Pulmonary hypertension news

Br J Cardiol 2016;23:96–7 Leave a comment
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In this report we review two major American meetings: the 36th Annual Meeting and Scientific Sessions of the International Society for Heart and Lung Transplantation (ISHLT), held in Washington DC, USA, from 27th–30th April 2016; and the Annual Meeting of the American Thoracic Society (ATS), held in San Francisco, USA, from 13th–18th May 2016.

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ISHLT overview: advances in transplantation

Presenters shared the importance of increasing the source of hearts for transplantation through donation after cardiac death (DCD). “The lack of suitable donor hearts for transplantation has severely limited access to this life saving therapy for patients with advanced heart failure,” said Andrew Fisher (Professor of Respiratory Transplant Medicine, University of Newcastle). “The ability to safely perform DCD heart transplant together with improved overall management of potential heart donors represents a substantial step forward in addressing this clinical challenge,” he concluded.

40% increase in transplant activity

A study presented by Dr Simon Messer (Papworth NHS Trust Hospital, Cambridge) sought to discover if DCD hearts could help to increase the donor pool. Normothermic regional perfusion (NRP) was utilised to restore function to the DCD heart to allow robust assessment of heart function prior to proceeding to clinical transplantation (pictured). Over the last year, 10 patients were successfully transplanted thanks to this pioneering technique with 100% survival and a median five day intensive care stay.

Heart from the donor is removed after it stops beating and, depending on the transplant centre protocol, is reactivated and monitored for about 50 minutes before it is approved for transplantation. The restarted heart is then supplied with blood and nutrition in an “organ care system” (OCS™ Heart), for as long as needed to monitor and improve the state of the organ until it is transplanted. Supplying blood and nutrients inside the heart in the Organ Care System helps reduce the damage caused to the cardiac muscle compared with the traditional way of storing it in an ice box. The OCS™ Heart System is manufactured by TransMedics, Inc. in the United States. Each unit reportedly costs approximately £150,000 plus £25,000 per patient transplanted. (Photo courtesy of TransMedics, Inc.)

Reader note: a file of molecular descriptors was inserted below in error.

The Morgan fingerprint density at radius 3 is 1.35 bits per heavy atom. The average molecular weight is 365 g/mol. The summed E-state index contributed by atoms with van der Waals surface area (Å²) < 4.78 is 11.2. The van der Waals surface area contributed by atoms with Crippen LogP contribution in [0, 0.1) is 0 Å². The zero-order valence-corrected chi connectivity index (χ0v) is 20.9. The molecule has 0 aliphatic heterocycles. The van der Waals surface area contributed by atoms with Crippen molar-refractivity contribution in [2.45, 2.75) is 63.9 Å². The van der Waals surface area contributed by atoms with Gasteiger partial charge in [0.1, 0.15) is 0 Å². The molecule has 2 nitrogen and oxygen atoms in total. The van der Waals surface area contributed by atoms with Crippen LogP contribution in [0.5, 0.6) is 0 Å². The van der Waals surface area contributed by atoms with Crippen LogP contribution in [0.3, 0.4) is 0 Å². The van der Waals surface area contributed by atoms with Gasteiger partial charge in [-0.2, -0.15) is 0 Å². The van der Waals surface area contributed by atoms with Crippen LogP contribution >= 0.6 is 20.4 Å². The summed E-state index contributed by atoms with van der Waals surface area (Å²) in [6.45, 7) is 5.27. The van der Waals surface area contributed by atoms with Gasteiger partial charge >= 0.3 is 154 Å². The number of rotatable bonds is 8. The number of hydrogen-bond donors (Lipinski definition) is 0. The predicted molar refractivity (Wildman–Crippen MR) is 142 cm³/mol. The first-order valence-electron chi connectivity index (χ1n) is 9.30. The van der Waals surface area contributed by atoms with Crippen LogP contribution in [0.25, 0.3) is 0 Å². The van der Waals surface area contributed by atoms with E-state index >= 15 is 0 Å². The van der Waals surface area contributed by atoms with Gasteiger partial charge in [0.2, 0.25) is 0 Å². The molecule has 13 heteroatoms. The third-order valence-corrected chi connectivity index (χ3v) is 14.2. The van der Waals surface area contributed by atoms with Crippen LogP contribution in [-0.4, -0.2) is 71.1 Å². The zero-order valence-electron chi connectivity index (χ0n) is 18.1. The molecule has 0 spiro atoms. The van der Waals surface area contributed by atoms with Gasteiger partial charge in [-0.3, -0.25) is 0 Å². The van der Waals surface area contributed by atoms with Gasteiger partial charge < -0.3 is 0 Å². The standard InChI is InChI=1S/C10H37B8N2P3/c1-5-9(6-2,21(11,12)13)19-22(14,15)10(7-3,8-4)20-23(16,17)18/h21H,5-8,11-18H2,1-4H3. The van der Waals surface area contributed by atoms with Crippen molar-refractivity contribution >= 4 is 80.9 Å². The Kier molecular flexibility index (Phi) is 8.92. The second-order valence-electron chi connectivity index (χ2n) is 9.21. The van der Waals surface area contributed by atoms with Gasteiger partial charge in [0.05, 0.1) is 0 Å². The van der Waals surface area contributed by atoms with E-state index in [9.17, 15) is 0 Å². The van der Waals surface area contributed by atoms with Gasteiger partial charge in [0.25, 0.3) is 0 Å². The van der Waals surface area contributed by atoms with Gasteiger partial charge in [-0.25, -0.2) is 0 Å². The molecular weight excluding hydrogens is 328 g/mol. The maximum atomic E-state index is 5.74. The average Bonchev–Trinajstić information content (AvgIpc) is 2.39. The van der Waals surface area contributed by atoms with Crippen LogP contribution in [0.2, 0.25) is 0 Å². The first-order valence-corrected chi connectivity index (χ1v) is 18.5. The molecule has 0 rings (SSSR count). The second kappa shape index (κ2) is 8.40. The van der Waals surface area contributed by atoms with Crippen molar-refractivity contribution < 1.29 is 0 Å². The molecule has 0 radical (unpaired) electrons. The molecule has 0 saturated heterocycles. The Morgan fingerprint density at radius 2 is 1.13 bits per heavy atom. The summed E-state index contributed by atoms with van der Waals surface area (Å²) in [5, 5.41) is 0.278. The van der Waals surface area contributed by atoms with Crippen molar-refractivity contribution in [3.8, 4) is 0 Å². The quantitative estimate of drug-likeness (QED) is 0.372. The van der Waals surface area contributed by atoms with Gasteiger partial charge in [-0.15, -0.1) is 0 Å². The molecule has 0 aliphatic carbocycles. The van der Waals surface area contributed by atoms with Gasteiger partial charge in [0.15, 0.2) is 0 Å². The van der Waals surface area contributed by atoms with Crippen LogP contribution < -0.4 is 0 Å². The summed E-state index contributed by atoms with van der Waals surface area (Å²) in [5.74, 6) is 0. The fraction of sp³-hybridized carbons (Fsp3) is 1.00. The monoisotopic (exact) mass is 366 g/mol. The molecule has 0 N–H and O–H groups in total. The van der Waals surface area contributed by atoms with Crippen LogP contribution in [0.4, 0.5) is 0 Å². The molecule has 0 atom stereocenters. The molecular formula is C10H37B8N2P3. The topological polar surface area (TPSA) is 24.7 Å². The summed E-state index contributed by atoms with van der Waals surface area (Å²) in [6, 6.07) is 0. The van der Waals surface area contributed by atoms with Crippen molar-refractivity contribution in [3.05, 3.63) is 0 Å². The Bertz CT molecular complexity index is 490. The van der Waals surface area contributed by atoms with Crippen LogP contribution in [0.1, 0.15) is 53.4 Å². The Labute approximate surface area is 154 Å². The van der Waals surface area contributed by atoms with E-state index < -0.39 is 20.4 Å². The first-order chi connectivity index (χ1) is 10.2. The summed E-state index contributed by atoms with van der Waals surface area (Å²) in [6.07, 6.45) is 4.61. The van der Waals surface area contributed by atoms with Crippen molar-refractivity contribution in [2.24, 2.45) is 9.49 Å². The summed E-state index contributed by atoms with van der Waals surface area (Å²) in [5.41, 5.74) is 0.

Heart from the donor is removed after it stops beating and, depending on the transplant centre protocol, is reactivated and monitored for about 50 minutes before it is approved for transplantation. The restarted heart is then supplied with blood and nutrition in an “organ care system” (OCS™ Heart), for as long as needed to monitor and improve the state of the organ until it is transplanted. Supplying blood and nutrients inside the heart in the Organ Care System helps reduce the damage caused to the cardiac muscle compared with the traditional way of storing it in an ice box. The OCS™ Heart System is manufactured by TransMedics, Inc. in the United States. Each unit reportedly costs approximately £150,000 plus £25,000 per patient transplanted. (Photo courtesy of TransMedics, Inc.)

Their proficiency with NRP has allowed practitioners to safely redefine the limits of DCD heart transplantation. Using both NRP and direct procurement, they have established a successful programme with 19 successful DCD heart transplants to date. This has resulted in an unprecedented 40% increase in their overall heart transplant activity. Their vision for the future is to share their expertise and replicate this programme for the global transplant community.

USA and European management consensus

Dr Kiran Khush (Stanford University, California, USA) discussed the standardisation of donor selection for heart transplantation. Altogether at the Consensus Conference, over 95 participants including cardiologists, cardiac surgeons, and transplant coordinators from over 40 transplant centres, participated in the discussion. A primary observation of the group was that donor heart management and selection criteria varied greatly across centres. Additionally, they prioritised the most important risk factors in donor selection, which included older age, left ventricular function, and distance from transplant centres.

A highlight of the European Consensus meeting was discussion of DCD and organ preservation (heart and lung) focused on how to select the candidates and manage end-of- life care, ex vivo preservation strategies, and the potential for ex vivo resuscitation of the organs.

ATS overview: higher rates of vitamin D deficiency…

All pulmonary hypertension (PH) patients should be screened for vitamin D deficiency, according to a study presented by Dr Basheer Tash and colleagues (Cleveland Clinic, Florida, USA). Vitamin D is known to have a protective immunomodulatory and antiproliferative effect on vascular smooth muscle. The retrospective study found a 22% prevalence of vitamin D deficiency among a group of 77 PH patients (mean age 63 years) who had levels measured within one month of their diagnostic right heart catheterisation (RHC).

The prevalence of sub-optimal (insufficient and deficient) levels was 53%. The deficiency rates are significantly higher compared to other USA national survey datasets and they appear to serve as a consistent marker of a significantly higher mean pulmonary artery pressure (PAP). But the authors suggest that larger prospective studies are needed to verify the prognostic implications of vitamin D deficiency in PH and the effect of replacement therapy on disease outcomes.

…and schizophrenia associated with pulmonary hypertension